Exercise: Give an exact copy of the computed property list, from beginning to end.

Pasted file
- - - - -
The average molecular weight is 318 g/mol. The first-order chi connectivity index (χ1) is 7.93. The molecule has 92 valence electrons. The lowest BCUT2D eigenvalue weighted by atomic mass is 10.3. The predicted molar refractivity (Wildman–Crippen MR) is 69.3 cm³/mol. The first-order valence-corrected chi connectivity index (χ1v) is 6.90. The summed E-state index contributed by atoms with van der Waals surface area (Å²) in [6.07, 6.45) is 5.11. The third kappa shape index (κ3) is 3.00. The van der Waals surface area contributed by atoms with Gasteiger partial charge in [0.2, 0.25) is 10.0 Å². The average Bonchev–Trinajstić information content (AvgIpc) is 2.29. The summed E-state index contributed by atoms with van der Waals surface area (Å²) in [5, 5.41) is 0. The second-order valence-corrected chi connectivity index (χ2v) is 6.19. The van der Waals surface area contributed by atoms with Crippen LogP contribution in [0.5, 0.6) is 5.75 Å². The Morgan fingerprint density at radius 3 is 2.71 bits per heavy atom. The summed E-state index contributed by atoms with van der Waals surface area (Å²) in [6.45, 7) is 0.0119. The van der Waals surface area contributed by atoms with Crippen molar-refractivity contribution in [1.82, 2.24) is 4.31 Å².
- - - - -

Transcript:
The average molecular weight is 318 g/mol. The first-order chi connectivity index (χ1) is 7.93. The molecule has 92 valence electrons. The lowest BCUT2D eigenvalue weighted by atomic mass is 10.3. The predicted molar refractivity (Wildman–Crippen MR) is 69.3 cm³/mol. The first-order valence-corrected chi connectivity index (χ1v) is 6.90. The summed E-state index contributed by atoms with van der Waals surface area (Å²) in [6.07, 6.45) is 5.11. The third kappa shape index (κ3) is 3.00. The van der Waals surface area contributed by atoms with Gasteiger partial charge in [0.2, 0.25) is 10.0 Å². The average Bonchev–Trinajstić information content (AvgIpc) is 2.29. The summed E-state index contributed by atoms with van der Waals surface area (Å²) in [5, 5.41) is 0. The second-order valence-corrected chi connectivity index (χ2v) is 6.19. The van der Waals surface area contributed by atoms with Crippen LogP contribution in [0.5, 0.6) is 5.75 Å². The Morgan fingerprint density at radius 3 is 2.71 bits per heavy atom. The summed E-state index contributed by atoms with van der Waals surface area (Å²) in [6.45, 7) is 0.0119. The van der Waals surface area contributed by atoms with Crippen molar-refractivity contribution in [1.82, 2.24) is 4.31 Å².